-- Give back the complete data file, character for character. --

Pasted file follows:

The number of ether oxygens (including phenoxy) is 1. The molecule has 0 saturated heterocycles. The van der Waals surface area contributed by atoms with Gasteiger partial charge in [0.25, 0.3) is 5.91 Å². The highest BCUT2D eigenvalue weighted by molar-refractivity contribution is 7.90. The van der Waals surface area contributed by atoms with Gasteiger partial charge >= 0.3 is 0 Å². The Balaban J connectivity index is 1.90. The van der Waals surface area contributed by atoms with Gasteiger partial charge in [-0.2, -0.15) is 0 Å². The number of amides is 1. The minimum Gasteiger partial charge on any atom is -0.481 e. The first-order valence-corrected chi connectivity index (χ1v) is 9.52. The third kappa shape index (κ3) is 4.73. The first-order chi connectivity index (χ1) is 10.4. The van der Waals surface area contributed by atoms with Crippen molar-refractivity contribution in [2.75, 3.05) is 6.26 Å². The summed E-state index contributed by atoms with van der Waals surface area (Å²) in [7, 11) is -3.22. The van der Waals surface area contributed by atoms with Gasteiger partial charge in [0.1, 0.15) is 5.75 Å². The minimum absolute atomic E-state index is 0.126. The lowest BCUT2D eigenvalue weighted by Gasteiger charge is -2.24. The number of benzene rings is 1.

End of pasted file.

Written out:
The number of ether oxygens (including phenoxy) is 1. The molecule has 0 saturated heterocycles. The van der Waals surface area contributed by atoms with Gasteiger partial charge in [0.25, 0.3) is 5.91 Å². The highest BCUT2D eigenvalue weighted by molar-refractivity contribution is 7.90. The van der Waals surface area contributed by atoms with Gasteiger partial charge >= 0.3 is 0 Å². The Balaban J connectivity index is 1.90. The van der Waals surface area contributed by atoms with Gasteiger partial charge in [-0.2, -0.15) is 0 Å². The number of amides is 1. The minimum Gasteiger partial charge on any atom is -0.481 e. The first-order valence-corrected chi connectivity index (χ1v) is 9.52. The third kappa shape index (κ3) is 4.73. The first-order chi connectivity index (χ1) is 10.4. The van der Waals surface area contributed by atoms with Crippen molar-refractivity contribution in [2.75, 3.05) is 6.26 Å². The summed E-state index contributed by atoms with van der Waals surface area (Å²) in [7, 11) is -3.22. The van der Waals surface area contributed by atoms with Gasteiger partial charge in [0.1, 0.15) is 5.75 Å². The minimum absolute atomic E-state index is 0.126. The lowest BCUT2D eigenvalue weighted by Gasteiger charge is -2.24. The number of benzene rings is 1.